Archive for November, 2010
He typed, “Thanksgiving dinner.” The little guy was ready a tad early.
She explained that wasn’t until the next day, then asked if he had anything he was thankful for.
“So awesome to type,” he typed.
We had a quiet Thanksgiving with my parents. Clay ate about 400 dinner rolls, the forbidden fruit of wheat that he doesn’t get at home. What deep, insightful message did he have for my parents as we were leaving? Read the rest of this entry »
The night before Clay was headed to be on a panel at Arcadia University, my wife and he sat down to work on what he wanted to say.
The panel was for a class run by Networks for Training, the organization that has been helping us teach Clay how to communicate using a computer keyboard. The teacher, Joe Murphy, suggested that Clay prepare something before hand.
Here is what Clay typed the night before:
“My name is Clay. Thank you so much for having me at your class. So happy to be here. So lucky to be able to type. My life was poor before I was typing. Now I am a free soul.”
I was in Las Vegas at a speaking engagement of my own, so I missed seeing the little guy deliver his message in person. But my father captured some of it on video. Here is a clip of Clay hitting the speak button so the Communication Mentors Network class could hear his message. Read the rest of this entry »
“So happy to be here.”
That is what Clay typed as a greeting when we got to the stables for his first official riding lesson. Last time we took him to Sommerfield Stables at Water Stream Farm, he surprised everyone by climbing on a horse named Rocky and going for a ride. Over the years, we’ve taken Clay for swimming lessons, gymnastics, fitness classes, soccer. Looking for something, anything, that would grab him. Nothing stuck, until we discovered his interest in farm animals this past summer. He has taken to horses, in particular, with a natural comfort level and enthusiasm we have not seen before.
When we got out of the car on this sunny fall afternoon, Clay went straight for the stables. A few horses were in stalls being prepared for riding. He touched each one. Even leaned his forehead against the muzzle of one that was a foot taller than him.
Clay started his lesson by learning to brush Rocky, comb his tail and dig the dirt out of his hooves.
Clay didn’t have a lot to say about the new dog that joined our family this weekend. At least, not right away.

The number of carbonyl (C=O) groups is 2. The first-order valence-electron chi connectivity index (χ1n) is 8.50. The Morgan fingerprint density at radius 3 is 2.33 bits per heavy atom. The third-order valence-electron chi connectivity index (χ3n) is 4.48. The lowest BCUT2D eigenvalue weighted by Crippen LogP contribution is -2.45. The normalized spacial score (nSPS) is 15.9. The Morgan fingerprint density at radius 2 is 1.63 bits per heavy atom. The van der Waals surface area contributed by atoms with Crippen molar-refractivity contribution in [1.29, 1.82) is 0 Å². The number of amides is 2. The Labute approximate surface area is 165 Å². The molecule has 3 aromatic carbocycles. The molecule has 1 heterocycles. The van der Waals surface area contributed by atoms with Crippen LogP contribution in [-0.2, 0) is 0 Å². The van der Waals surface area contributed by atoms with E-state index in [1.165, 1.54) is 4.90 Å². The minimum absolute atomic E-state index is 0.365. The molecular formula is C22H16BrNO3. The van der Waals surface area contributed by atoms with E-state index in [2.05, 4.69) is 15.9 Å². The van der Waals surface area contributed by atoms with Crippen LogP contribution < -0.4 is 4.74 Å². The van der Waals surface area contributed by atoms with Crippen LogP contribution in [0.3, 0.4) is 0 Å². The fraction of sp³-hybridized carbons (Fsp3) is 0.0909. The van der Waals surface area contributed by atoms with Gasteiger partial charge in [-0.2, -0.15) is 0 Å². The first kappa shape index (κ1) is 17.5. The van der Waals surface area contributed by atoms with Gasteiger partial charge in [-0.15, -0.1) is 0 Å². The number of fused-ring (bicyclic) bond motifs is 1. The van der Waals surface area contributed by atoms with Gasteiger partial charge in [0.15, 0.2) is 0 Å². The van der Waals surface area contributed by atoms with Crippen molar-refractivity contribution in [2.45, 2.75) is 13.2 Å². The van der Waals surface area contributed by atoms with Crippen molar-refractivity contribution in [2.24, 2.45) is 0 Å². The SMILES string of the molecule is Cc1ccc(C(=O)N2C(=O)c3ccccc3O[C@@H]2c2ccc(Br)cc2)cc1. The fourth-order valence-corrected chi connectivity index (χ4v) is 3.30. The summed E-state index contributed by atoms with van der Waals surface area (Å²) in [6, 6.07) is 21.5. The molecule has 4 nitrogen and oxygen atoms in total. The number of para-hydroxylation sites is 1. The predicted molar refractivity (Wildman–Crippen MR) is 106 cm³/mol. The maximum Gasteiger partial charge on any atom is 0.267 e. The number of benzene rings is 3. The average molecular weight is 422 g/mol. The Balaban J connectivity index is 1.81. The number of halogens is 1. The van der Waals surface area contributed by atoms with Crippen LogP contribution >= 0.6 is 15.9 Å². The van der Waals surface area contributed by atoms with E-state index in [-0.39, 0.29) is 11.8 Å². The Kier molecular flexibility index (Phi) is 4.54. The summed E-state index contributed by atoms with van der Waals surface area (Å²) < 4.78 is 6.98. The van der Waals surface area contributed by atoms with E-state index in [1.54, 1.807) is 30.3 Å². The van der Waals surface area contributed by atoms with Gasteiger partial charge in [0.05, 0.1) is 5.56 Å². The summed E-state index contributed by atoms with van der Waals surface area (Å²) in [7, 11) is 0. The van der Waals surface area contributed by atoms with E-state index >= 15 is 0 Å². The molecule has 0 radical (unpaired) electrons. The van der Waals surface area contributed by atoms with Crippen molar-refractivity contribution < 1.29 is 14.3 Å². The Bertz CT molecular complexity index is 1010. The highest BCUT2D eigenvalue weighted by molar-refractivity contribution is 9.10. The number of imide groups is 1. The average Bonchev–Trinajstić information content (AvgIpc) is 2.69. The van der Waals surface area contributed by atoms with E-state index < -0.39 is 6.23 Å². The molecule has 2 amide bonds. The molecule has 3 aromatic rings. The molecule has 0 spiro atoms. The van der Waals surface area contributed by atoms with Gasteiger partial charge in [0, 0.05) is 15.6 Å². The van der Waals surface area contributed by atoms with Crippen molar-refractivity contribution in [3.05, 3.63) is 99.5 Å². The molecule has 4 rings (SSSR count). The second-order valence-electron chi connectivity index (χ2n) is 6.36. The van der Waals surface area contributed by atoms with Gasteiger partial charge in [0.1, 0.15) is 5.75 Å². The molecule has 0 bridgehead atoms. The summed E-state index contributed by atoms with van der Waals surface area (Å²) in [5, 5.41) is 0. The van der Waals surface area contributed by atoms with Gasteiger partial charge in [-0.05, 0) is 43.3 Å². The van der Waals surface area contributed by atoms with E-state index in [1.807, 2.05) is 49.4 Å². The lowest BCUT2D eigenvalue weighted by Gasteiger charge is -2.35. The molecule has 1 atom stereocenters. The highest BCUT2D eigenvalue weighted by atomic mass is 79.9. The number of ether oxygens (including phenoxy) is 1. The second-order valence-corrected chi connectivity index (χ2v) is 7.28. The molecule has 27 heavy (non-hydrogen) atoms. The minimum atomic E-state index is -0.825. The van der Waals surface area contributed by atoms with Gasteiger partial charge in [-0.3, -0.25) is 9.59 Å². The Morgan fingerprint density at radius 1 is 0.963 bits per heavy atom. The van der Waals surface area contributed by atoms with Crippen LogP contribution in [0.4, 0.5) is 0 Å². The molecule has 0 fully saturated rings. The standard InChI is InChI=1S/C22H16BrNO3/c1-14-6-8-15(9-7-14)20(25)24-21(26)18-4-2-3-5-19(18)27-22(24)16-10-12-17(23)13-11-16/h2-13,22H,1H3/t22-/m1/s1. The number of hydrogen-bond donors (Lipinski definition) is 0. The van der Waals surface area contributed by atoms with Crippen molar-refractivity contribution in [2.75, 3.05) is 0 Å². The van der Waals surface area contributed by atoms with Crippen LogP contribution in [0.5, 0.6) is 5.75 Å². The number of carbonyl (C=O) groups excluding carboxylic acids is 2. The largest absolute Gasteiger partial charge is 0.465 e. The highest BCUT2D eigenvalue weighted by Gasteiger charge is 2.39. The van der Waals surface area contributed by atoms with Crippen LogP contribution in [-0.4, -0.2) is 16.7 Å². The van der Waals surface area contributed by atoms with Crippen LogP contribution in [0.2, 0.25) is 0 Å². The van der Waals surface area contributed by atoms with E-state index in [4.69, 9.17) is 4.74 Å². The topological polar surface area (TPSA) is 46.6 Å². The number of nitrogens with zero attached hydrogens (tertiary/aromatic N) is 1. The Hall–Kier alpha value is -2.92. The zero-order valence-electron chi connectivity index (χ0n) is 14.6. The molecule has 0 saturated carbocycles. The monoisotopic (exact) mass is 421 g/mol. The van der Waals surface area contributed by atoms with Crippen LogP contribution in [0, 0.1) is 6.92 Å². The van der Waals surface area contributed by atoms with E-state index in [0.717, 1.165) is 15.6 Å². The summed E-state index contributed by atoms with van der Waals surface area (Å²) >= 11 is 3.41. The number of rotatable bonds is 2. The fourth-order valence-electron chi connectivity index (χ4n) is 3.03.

On Friday, shortly after I came up the walk with Miles on a leash, nose skimming the ground in true basset hound fashion, Clay typed, “short and cute” for the sitter who works with him several afternoons each week.
On Sunday afternoon, when my mother asked him what he thought of the new dog, he typed for me, “Think he is cute.”
Except for a few tentative attempts to pet him on top of the head when prompted, Clay kept his distance from Miles most of the weekend. The little guy has vision issues, partly centered around judging distances. If you toss a football to him from a few steps away, he will put his arms up to protect himself. When we go walking in the woods, he struggles going down steep inclines. His reaction to meeting a dog, whether it is coming up the path in our backyard or when visiting family or just out and about, is to prepare to be jumped on. Read the rest of this entry »
After all, I’m the one that suggested we take a break after we lost our dog last week. I was the voice of reason.
But then things started happening.
First, without a dog in the house, it suddenly became clear just how much food Clay drops on the floor. He takes heaping handfuls of pretzels or chips, much more than he can hold, then leaves trails of food throughout the house. He is also a master of what we call the “bite and toss,” an odd compulsion where he flings the last quarter inch or so of a french fry or apple slice or chicken nugget indiscriminately. It’s a miracle no one has lost an eye. Clearly, we needed another dog for housecleaning purposes. I couldn’t very well let the house be overrun with ants, could I? Read the rest of this entry »
The ducks and geese were chattering, honking and generally making a ruckus out on the water when we got to Clay’s favorite nature center Sunday afternoon.
“We’re so surprised about the geese,” Clay typed, sitting on a bench along the trail.
“What surprised you about them?” my wife asked in response. Read the rest of this entry »